Shielding, healing vulnerable kids is everyone’s duty
Victoria: From luring kids online to child sexual assault, from grooming to pimping, and from ‘sexting’ to sharing child pornography, exploitation has one tragic, common element: young victims. Stop the Sexual Exploitation of Children and Youth Awareness Week, March 14-20, 2016, is a reminder to us all – individually, and with our schools, justice partners, youth organizations and governments – to do everything we can to prevent this devastating victimization. We all share responsibility for the well-being of our children and youth. Awareness is key to intervening. It’s difficult to protect vulnerable young people if parents, guardians, teachers and others aren’t aware of what’s going on – and it’s estimated 95% of sexual assaults are never reported to police. That’s why, in support of our Vision of a Violence Free BC Strategy, we’ll be launching an awareness campaign shortly that focuses on engaging all British Columbians in speaking out against sexual violence. Another way we’re building awareness is through B.C.’s innovative Office to Combat Trafficking in Persons (OCTIP). Its free, online training helps service providers to learn the signs of human trafficking and how to help ensure trafficked persons receive the protection, services and supports they need. About 7,000 people have taken this training to date, and I encourage anyone to do so. While it’s hard to pinpoint how many young people are trafficked within B.C., OCTIP and partner agencies have assisted with more than 200 cases involving potentially trafficked persons since July 2007. Sadly, many Aboriginal women and girls are vulnerable to sexual exploitation. That’s why B.C.’s Action Plan to Combat Human Trafficking, launched in 2013, has made their safety a priority. Through it, we continue to work with First Nations and Aboriginal communities to address this issue. Over the past five years, we’ve provided more than $1.7 million in civil forfeiture grant funding to organizations in B.C. to address issues of human trafficking and sexual exploitation. We and our partners are making progress – for example, by holding workshops on human trafficking with service providers, police, school personnel, youth-serving agencies and Aboriginal community members. Our police, including B.C.’s Integrated Child Exploitation Unit, continue to play a key role in identifying child victims of sexual exploitation and arresting those who distribute and view child pornography. This includes participation in sophisticated local and international investigative efforts, resulting in effective prosecutions and making it clear: if you make or share child pornography, you will be caught and face severe consequences. Similarly, the many high-profile cases of men attempting to lure children through social media and then travelling to meet them – only to be arrested by police who’ve posed online as vulnerable children – should serve as a warning. B.C. leads the country in working to keep known sexual offenders away from opportunities to work with vulnerable people, including children and youth. Our Criminal Records Review Program is the most extensive in Canada. It provides for expert, consistent adjudication on determining whether a person presents a risk to vulnerable people. Through this program, in 2013, we began offering volunteer and nonprofit organizations free criminal record checks for their volunteers who work with children and vulnerable adults. But it isn’t enough to prevent exploitation, identify its victims and prosecute its perpetrators. We must also help young victims to become survivors. To this end, the Province provides more than $70 million in annual funding to programs throughout B.C. that aid victims of crime, including children impacted by sexual violence, and trafficked persons. The hundreds of victim service and violence against women organizations my ministry funds in communities throughout B.C. provide incredible, compassionate and effective assistance. If you think a child or youth under 19 years of age is being abused or neglected, phone 1 800 663-9122 to talk to a child protection worker. If the child is in immediate danger, call 9-1-1. For more information: http://goo.gl/BrHUw0 We all have a role to play – and together, we can raise awareness and help protect our young people. I encourage all British Columbians to be vigilant about sexual exploitation of children and youth, and to report any suspected incidents to police. The stakes are high – and silence is a perpetrator’s best friend.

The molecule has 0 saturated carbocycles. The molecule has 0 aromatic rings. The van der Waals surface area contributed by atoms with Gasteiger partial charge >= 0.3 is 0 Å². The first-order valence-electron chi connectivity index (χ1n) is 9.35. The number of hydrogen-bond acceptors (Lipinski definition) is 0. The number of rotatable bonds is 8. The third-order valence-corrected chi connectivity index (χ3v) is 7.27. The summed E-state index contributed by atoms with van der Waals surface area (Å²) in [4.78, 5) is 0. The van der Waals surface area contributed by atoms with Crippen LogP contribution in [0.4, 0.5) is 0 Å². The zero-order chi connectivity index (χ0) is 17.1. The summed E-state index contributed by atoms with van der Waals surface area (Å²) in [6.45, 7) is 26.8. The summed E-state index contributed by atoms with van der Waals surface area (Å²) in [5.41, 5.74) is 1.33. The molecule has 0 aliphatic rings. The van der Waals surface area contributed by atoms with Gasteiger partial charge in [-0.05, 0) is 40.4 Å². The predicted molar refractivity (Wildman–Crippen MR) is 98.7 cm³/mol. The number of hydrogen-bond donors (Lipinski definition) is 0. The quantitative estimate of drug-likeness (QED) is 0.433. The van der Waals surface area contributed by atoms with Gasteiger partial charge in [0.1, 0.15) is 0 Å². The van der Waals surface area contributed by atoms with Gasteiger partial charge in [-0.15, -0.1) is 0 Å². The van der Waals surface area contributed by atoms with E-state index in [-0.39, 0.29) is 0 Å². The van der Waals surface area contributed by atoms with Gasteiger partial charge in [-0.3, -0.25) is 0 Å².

Mike Morris Minister of Public Safety and Solicitor